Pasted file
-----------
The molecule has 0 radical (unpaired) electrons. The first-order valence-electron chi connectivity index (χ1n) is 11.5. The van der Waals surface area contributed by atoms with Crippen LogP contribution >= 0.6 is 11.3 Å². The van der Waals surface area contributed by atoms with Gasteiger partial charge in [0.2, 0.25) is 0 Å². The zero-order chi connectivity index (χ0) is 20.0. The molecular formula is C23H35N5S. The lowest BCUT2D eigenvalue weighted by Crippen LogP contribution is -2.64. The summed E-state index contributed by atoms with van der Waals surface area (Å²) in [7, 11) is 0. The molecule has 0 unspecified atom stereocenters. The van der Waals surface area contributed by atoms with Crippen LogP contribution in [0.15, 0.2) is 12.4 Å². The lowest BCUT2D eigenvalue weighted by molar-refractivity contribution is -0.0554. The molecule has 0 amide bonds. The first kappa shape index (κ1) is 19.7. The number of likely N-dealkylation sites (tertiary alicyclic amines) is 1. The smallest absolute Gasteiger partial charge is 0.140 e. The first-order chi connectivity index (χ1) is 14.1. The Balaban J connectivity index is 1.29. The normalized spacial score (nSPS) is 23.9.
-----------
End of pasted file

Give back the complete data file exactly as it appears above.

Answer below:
The molecule has 0 radical (unpaired) electrons. The first-order valence-electron chi connectivity index (χ1n) is 11.5. The van der Waals surface area contributed by atoms with Crippen LogP contribution >= 0.6 is 11.3 Å². The van der Waals surface area contributed by atoms with Gasteiger partial charge in [0.2, 0.25) is 0 Å². The zero-order chi connectivity index (χ0) is 20.0. The molecular formula is C23H35N5S. The lowest BCUT2D eigenvalue weighted by Crippen LogP contribution is -2.64. The summed E-state index contributed by atoms with van der Waals surface area (Å²) in [7, 11) is 0. The molecule has 0 unspecified atom stereocenters. The van der Waals surface area contributed by atoms with Crippen LogP contribution in [0.15, 0.2) is 12.4 Å². The lowest BCUT2D eigenvalue weighted by molar-refractivity contribution is -0.0554. The molecule has 0 amide bonds. The first kappa shape index (κ1) is 19.7. The number of likely N-dealkylation sites (tertiary alicyclic amines) is 1. The smallest absolute Gasteiger partial charge is 0.140 e. The first-order chi connectivity index (χ1) is 14.1. The Balaban J connectivity index is 1.29. The normalized spacial score (nSPS) is 23.9.